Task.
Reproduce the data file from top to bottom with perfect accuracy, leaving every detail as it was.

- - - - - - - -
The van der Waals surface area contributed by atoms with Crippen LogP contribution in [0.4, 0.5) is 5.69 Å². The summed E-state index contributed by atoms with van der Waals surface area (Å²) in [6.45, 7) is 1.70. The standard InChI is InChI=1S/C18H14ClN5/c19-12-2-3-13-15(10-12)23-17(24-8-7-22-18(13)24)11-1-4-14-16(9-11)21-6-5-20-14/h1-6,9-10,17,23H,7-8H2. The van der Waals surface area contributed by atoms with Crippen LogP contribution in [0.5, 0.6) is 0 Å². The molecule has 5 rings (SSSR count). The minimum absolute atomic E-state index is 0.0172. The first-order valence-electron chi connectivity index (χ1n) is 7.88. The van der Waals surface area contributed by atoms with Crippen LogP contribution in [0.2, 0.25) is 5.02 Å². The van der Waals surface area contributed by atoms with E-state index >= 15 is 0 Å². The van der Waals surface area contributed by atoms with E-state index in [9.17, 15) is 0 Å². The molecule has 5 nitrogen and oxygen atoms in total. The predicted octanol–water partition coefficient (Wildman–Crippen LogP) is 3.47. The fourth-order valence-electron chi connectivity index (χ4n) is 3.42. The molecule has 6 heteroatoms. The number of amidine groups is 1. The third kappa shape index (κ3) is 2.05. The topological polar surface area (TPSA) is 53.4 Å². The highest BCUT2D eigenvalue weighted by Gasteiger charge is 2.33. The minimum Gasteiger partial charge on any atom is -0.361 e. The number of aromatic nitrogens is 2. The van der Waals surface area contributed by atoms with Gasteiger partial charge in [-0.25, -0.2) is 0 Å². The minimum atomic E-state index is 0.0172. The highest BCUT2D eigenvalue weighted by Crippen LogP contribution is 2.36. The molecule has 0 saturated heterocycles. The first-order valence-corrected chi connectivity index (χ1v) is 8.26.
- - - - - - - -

The van der Waals surface area contributed by atoms with Crippen LogP contribution in [0.4, 0.5) is 5.69 Å². The summed E-state index contributed by atoms with van der Waals surface area (Å²) in [6.45, 7) is 1.70. The standard InChI is InChI=1S/C18H14ClN5/c19-12-2-3-13-15(10-12)23-17(24-8-7-22-18(13)24)11-1-4-14-16(9-11)21-6-5-20-14/h1-6,9-10,17,23H,7-8H2. The van der Waals surface area contributed by atoms with Crippen LogP contribution in [0.5, 0.6) is 0 Å². The molecule has 5 rings (SSSR count). The minimum absolute atomic E-state index is 0.0172. The first-order valence-electron chi connectivity index (χ1n) is 7.88. The van der Waals surface area contributed by atoms with Crippen LogP contribution in [0.2, 0.25) is 5.02 Å². The van der Waals surface area contributed by atoms with E-state index >= 15 is 0 Å². The van der Waals surface area contributed by atoms with E-state index in [9.17, 15) is 0 Å². The molecule has 5 nitrogen and oxygen atoms in total. The predicted octanol–water partition coefficient (Wildman–Crippen LogP) is 3.47. The fourth-order valence-electron chi connectivity index (χ4n) is 3.42. The molecule has 6 heteroatoms. The number of amidine groups is 1. The third kappa shape index (κ3) is 2.05. The topological polar surface area (TPSA) is 53.4 Å². The highest BCUT2D eigenvalue weighted by Gasteiger charge is 2.33. The minimum Gasteiger partial charge on any atom is -0.361 e. The number of aromatic nitrogens is 2. The van der Waals surface area contributed by atoms with Gasteiger partial charge in [-0.25, -0.2) is 0 Å². The minimum atomic E-state index is 0.0172. The highest BCUT2D eigenvalue weighted by Crippen LogP contribution is 2.36. The molecule has 0 saturated heterocycles. The first-order valence-corrected chi connectivity index (χ1v) is 8.26.